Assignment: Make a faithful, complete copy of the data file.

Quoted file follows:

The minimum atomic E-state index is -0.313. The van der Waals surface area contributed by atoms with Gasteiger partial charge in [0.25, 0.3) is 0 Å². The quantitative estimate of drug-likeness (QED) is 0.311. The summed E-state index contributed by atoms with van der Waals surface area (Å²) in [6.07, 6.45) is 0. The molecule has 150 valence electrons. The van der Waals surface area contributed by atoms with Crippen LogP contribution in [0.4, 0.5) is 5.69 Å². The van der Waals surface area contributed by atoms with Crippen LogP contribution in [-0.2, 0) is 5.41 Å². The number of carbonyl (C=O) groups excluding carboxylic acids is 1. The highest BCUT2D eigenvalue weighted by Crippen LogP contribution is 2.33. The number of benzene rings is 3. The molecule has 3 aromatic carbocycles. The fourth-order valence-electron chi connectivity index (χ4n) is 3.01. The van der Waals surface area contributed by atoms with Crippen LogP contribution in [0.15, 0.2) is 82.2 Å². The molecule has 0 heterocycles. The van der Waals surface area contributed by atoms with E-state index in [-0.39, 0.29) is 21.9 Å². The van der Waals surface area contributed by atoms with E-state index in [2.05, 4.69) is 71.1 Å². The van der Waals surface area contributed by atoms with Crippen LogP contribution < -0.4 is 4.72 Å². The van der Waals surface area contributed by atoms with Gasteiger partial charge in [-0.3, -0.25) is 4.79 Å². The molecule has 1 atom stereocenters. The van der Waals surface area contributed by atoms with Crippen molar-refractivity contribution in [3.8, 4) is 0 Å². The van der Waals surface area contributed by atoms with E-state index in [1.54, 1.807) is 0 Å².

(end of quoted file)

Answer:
The minimum atomic E-state index is -0.313. The van der Waals surface area contributed by atoms with Gasteiger partial charge in [0.25, 0.3) is 0 Å². The quantitative estimate of drug-likeness (QED) is 0.311. The summed E-state index contributed by atoms with van der Waals surface area (Å²) in [6.07, 6.45) is 0. The molecule has 150 valence electrons. The van der Waals surface area contributed by atoms with Crippen LogP contribution in [0.4, 0.5) is 5.69 Å². The van der Waals surface area contributed by atoms with Crippen LogP contribution in [-0.2, 0) is 5.41 Å². The number of carbonyl (C=O) groups excluding carboxylic acids is 1. The highest BCUT2D eigenvalue weighted by Crippen LogP contribution is 2.33. The number of benzene rings is 3. The molecule has 3 aromatic carbocycles. The fourth-order valence-electron chi connectivity index (χ4n) is 3.01. The van der Waals surface area contributed by atoms with Crippen LogP contribution in [0.15, 0.2) is 82.2 Å². The molecule has 0 heterocycles. The van der Waals surface area contributed by atoms with E-state index in [-0.39, 0.29) is 21.9 Å². The van der Waals surface area contributed by atoms with E-state index in [2.05, 4.69) is 71.1 Å². The van der Waals surface area contributed by atoms with Crippen LogP contribution < -0.4 is 4.72 Å². The van der Waals surface area contributed by atoms with Gasteiger partial charge in [-0.3, -0.25) is 4.79 Å². The molecule has 1 atom stereocenters. The van der Waals surface area contributed by atoms with Crippen molar-refractivity contribution in [3.8, 4) is 0 Å². The van der Waals surface area contributed by atoms with E-state index in [1.54, 1.807) is 0 Å².